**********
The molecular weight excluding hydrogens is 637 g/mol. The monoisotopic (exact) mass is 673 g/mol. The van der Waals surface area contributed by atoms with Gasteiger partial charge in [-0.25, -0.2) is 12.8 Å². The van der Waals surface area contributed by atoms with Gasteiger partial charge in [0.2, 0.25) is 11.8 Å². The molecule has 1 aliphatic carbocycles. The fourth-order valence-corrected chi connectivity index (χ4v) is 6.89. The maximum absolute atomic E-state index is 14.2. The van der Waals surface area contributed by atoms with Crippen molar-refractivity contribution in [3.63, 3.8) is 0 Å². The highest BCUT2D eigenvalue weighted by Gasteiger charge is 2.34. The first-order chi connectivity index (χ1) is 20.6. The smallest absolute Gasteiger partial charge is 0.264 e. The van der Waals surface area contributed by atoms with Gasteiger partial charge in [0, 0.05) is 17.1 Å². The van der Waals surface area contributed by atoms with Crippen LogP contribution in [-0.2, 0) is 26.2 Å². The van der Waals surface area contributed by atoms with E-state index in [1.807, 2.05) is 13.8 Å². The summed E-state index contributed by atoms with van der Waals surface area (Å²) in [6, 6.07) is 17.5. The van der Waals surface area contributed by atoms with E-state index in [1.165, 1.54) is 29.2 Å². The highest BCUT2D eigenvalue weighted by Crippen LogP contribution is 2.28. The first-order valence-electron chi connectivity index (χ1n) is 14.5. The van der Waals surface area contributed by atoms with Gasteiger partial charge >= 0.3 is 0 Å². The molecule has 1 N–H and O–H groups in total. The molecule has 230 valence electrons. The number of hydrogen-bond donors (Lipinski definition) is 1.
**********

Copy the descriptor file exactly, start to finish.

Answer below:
The molecular weight excluding hydrogens is 637 g/mol. The monoisotopic (exact) mass is 673 g/mol. The van der Waals surface area contributed by atoms with Gasteiger partial charge in [-0.25, -0.2) is 12.8 Å². The van der Waals surface area contributed by atoms with Gasteiger partial charge in [0.2, 0.25) is 11.8 Å². The molecule has 1 aliphatic carbocycles. The fourth-order valence-corrected chi connectivity index (χ4v) is 6.89. The maximum absolute atomic E-state index is 14.2. The van der Waals surface area contributed by atoms with Crippen molar-refractivity contribution in [3.63, 3.8) is 0 Å². The highest BCUT2D eigenvalue weighted by Gasteiger charge is 2.34. The first-order chi connectivity index (χ1) is 20.6. The smallest absolute Gasteiger partial charge is 0.264 e. The van der Waals surface area contributed by atoms with Gasteiger partial charge in [0, 0.05) is 17.1 Å². The van der Waals surface area contributed by atoms with Crippen LogP contribution in [-0.2, 0) is 26.2 Å². The van der Waals surface area contributed by atoms with E-state index in [1.807, 2.05) is 13.8 Å². The summed E-state index contributed by atoms with van der Waals surface area (Å²) in [6, 6.07) is 17.5. The van der Waals surface area contributed by atoms with E-state index in [1.165, 1.54) is 29.2 Å². The highest BCUT2D eigenvalue weighted by Crippen LogP contribution is 2.28. The first-order valence-electron chi connectivity index (χ1n) is 14.5. The van der Waals surface area contributed by atoms with Gasteiger partial charge >= 0.3 is 0 Å². The molecule has 1 N–H and O–H groups in total. The molecule has 230 valence electrons. The number of hydrogen-bond donors (Lipinski definition) is 1.